Commerzbank AG Admits to Sanctions and Bank Secrecy Violations, Agrees to Forfeit $563 Million and Pay $79 Million Fine
Combined with Payments to Regulators, Commerzbank to Pay $1.45 Billion
U.S. Department of Justice
Office of Public Affairs
Commerzbank AG, a global financial institution headquartered in Frankfurt, Germany, and its U.S. branch, Commerzbank AG New York Branch (Commerz New York), have agreed to forfeit $563 million, pay a $79 million fine and enter into a deferred prosecution agreement with the Justice Department for violations of the International Emergency Economic Powers Act (IEEPA) and the Bank Secrecy Act (BSA).
In entering the deferred prosecution agreement, Commerzbank admitted and accepted responsibility for its criminal conduct in violation of IEEPA, and Commerz New York admitted its criminal conduct in violation of the BSA..
“Commerzbank concealed hundreds of millions of dollars in transactions prohibited by U.S. sanctions laws on behalf of Iranian and Sudanese businesses,” said Assistant Attorney General Caldwell…
“Sanctions laws are designed to protect the national security of the United States and promote our foreign policy interests,” said U.S. Attorney Machen. “Commerzbank undermined the integrity of our financial system and threatened our national security by hiding the business they were doing with entities in Iran and Sudan. The bank tried to skirt our laws by hiding its illegal business with Iranian banks from its own employees in the United States. Today’s resolution demonstrates that there will be consequences when global banks try to profit from the benefits of the U.S. financial system without respecting our laws.”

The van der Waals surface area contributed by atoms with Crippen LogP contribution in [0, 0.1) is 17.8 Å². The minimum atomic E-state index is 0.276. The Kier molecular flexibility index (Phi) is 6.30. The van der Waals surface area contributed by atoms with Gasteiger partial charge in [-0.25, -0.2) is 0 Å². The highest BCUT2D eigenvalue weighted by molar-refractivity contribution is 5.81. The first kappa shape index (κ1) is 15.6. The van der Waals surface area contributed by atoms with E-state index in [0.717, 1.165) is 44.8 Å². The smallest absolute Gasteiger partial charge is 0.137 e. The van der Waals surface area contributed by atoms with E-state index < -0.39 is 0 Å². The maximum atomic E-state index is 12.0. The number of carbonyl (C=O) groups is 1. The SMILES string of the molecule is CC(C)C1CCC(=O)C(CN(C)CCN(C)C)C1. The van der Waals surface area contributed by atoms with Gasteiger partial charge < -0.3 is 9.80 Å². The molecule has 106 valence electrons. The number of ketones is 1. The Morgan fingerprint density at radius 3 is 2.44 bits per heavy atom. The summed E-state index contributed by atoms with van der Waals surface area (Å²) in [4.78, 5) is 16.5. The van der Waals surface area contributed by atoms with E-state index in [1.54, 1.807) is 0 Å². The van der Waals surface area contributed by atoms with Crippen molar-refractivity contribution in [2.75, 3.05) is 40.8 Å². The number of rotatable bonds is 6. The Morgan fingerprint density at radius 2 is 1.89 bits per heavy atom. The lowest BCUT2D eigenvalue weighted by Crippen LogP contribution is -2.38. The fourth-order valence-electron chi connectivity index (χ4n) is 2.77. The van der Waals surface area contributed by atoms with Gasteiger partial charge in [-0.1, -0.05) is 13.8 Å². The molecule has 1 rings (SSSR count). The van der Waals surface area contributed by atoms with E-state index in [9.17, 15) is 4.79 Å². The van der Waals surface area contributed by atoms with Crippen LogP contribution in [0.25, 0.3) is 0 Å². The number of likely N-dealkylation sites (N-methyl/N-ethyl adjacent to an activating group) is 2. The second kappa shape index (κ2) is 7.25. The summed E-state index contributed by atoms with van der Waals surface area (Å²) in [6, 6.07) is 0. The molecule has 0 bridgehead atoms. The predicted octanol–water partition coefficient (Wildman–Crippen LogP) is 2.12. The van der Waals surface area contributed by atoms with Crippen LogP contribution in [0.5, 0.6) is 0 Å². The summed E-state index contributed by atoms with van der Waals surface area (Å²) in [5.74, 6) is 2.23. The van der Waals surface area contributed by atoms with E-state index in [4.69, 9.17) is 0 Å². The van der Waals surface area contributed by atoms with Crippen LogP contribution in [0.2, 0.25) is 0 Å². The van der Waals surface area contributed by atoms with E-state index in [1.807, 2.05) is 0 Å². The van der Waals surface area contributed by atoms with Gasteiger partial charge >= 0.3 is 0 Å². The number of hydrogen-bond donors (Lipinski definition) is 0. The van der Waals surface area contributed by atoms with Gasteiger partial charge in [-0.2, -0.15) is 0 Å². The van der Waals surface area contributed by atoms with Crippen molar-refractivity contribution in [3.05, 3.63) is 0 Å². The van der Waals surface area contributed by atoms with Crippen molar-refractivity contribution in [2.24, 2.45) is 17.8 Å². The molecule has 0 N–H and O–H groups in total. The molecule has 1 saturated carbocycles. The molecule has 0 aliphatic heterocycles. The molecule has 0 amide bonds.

According to admissions contained in the deferred prosecution agreement, from 2002 to 2008, Commerzbank knowingly and willfully moved $263 million through the U.S. financial system on behalf of Iranian and Sudanese entities subject to U.S. economic sanctions. Commerzbank engaged in this criminal conduct using numerous schemes designed to conceal the true nature of the illicit transactions from U.S. regulators…
Specifically, in 2003, Commerzbank designated a group of employees in the Frankfurt back office to review and amend Iranian payments so that the payments would not be stopped by U.S. sanctions filters. In doing so, Commerzbank ensured that Iranian payment messages did not mention the Iranian entity, as transactions may have otherwise been stopped pursuant to the U.S. sanctions. ..
For example, in 2003, when two state-owned Iranian banks wanted to begin routing their U.S. dollar clearing business through Commerzbank, a Commerzbank back office employee emailed other Commerzbank employees directing: “If for whatever reason CB New York inquires why our turnover has increase[d] so dramatically, under no circumstances may anyone mention that there is a connection to the clearing of Iranian banks!!!!!!!!!!!!!.”
Commerzbank admitted that this conduct continued even though its senior management was warned that the bank’s practices for Iranian clients “raised concerns.”